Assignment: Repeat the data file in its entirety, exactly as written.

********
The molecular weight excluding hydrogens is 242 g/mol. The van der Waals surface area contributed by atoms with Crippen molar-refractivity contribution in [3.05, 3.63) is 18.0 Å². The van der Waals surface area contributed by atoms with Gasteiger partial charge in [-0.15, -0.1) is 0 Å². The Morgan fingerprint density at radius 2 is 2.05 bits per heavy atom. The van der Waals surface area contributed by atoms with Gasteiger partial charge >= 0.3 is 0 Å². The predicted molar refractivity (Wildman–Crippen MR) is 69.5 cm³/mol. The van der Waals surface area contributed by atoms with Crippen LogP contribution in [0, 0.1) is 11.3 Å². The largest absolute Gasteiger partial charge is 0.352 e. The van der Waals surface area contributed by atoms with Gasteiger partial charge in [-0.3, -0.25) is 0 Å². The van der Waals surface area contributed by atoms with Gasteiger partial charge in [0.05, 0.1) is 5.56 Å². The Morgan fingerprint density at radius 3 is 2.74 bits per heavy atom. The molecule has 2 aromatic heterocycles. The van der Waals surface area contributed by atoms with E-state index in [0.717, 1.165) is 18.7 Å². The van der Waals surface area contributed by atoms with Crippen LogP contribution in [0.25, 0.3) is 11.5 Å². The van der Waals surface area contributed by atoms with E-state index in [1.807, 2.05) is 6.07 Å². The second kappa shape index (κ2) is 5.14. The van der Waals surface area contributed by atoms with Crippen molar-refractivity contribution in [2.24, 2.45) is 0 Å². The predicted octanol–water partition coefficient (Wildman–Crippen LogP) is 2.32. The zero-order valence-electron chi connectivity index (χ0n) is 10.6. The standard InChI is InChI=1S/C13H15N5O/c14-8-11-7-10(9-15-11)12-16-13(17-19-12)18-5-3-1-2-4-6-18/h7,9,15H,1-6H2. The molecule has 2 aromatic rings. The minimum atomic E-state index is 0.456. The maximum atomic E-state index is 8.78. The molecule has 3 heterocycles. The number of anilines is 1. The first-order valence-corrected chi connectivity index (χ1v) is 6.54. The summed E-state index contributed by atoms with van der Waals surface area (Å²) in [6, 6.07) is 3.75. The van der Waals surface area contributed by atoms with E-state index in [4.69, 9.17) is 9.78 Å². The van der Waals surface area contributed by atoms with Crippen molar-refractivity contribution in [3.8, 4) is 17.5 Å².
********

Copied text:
The molecular weight excluding hydrogens is 242 g/mol. The van der Waals surface area contributed by atoms with Crippen molar-refractivity contribution in [3.05, 3.63) is 18.0 Å². The van der Waals surface area contributed by atoms with Gasteiger partial charge in [-0.15, -0.1) is 0 Å². The Morgan fingerprint density at radius 2 is 2.05 bits per heavy atom. The van der Waals surface area contributed by atoms with Gasteiger partial charge >= 0.3 is 0 Å². The predicted molar refractivity (Wildman–Crippen MR) is 69.5 cm³/mol. The van der Waals surface area contributed by atoms with Crippen LogP contribution in [0, 0.1) is 11.3 Å². The largest absolute Gasteiger partial charge is 0.352 e. The van der Waals surface area contributed by atoms with Gasteiger partial charge in [-0.3, -0.25) is 0 Å². The van der Waals surface area contributed by atoms with Gasteiger partial charge in [0.05, 0.1) is 5.56 Å². The Morgan fingerprint density at radius 3 is 2.74 bits per heavy atom. The molecule has 2 aromatic heterocycles. The van der Waals surface area contributed by atoms with E-state index in [0.717, 1.165) is 18.7 Å². The van der Waals surface area contributed by atoms with Crippen LogP contribution in [0.25, 0.3) is 11.5 Å². The van der Waals surface area contributed by atoms with E-state index in [1.807, 2.05) is 6.07 Å². The second kappa shape index (κ2) is 5.14. The van der Waals surface area contributed by atoms with Crippen molar-refractivity contribution in [2.24, 2.45) is 0 Å². The predicted octanol–water partition coefficient (Wildman–Crippen LogP) is 2.32. The zero-order valence-electron chi connectivity index (χ0n) is 10.6. The standard InChI is InChI=1S/C13H15N5O/c14-8-11-7-10(9-15-11)12-16-13(17-19-12)18-5-3-1-2-4-6-18/h7,9,15H,1-6H2. The molecule has 2 aromatic rings. The minimum atomic E-state index is 0.456. The maximum atomic E-state index is 8.78. The molecule has 3 heterocycles. The number of anilines is 1. The first-order valence-corrected chi connectivity index (χ1v) is 6.54. The summed E-state index contributed by atoms with van der Waals surface area (Å²) in [6, 6.07) is 3.75. The van der Waals surface area contributed by atoms with E-state index in [4.69, 9.17) is 9.78 Å². The van der Waals surface area contributed by atoms with Crippen molar-refractivity contribution in [3.8, 4) is 17.5 Å².